OSHA has released the final rule that clarifies certification requirements for crane operators on Nov. 7, 2018. The final rule also maintains the employer’s duty to ensure that crane operators can safely operate the equipment.
The final rule, which was published in the Federal Register on Nov. 9, 2018, will require that employers train operators as needed to perform assigned crane activities, evaluate the operators, and then document successful completion of the evaluations. If employers completed evaluations before Dec. 9, 2018, they will not have to reevaluate the operators, but will only have to document that the evaluations occurred.
Crane operators must be certified based on the crane’s type and capacity, or the type only, and must receive ongoing training for new equipment. The capacity and type distinction revises a 2010 crane operator requirement that certifications must specify the rated lifting capacity of the cranes that the operator is certified on.
While testing organizations are not required to issue certifications distinguished by rated capacities, they are permitted to do so, and employers may accept them or continue to use certifications based on crane type alone.
OSHA estimates that 117,130 crane operators will be impacted by the final rule. The estimated cost to the industry will be $1.481 million for the performance of operator competency evaluations, $62,000 for documenting those evaluations, and $94,000 for any additional training needed for operators, bringing the total annual cost of compliance to $1.637 million.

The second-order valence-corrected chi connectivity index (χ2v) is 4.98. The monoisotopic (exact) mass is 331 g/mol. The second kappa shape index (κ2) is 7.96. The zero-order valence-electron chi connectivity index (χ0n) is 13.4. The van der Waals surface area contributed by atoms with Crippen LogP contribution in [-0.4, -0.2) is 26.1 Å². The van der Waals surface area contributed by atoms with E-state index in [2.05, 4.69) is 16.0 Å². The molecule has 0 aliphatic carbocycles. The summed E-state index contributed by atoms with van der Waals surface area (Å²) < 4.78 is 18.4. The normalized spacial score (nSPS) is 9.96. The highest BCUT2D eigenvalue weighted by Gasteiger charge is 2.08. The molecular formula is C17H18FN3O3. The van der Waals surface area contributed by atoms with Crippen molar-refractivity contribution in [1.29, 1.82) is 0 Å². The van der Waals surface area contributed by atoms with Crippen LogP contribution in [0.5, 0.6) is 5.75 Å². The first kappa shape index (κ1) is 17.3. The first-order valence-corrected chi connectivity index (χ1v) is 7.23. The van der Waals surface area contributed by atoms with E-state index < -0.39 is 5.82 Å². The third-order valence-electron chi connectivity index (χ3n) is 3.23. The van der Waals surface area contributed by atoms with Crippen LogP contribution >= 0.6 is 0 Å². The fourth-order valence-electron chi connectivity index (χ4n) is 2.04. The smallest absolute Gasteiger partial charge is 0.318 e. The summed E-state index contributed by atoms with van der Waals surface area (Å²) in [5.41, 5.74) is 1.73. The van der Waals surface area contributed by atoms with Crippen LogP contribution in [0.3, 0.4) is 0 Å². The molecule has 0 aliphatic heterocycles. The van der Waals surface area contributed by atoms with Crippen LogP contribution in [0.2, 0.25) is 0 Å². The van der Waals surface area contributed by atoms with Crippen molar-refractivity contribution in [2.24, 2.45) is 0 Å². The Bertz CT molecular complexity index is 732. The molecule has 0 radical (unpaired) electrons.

But at the same time, OSHA does anticipate the rule will save money for employers. Due to fewer operators needing to get an additional certification, OSHA expects a “large one-time cost savings” of more than $25 million. An additional annual saving of $426,000 is also expected as certifications for operators moving to a higher capacity would no longer be needed.
Additionally, because most employers are already complying with many of the training and evaluation requirements, OSHA concluded that, on average, the impact of costs on employers will be low.
Most portions of the crane operator final rule will become effective on Dec. 10, 2018. Evaluation and documentation requirements will become effective on Feb. 7, 2019.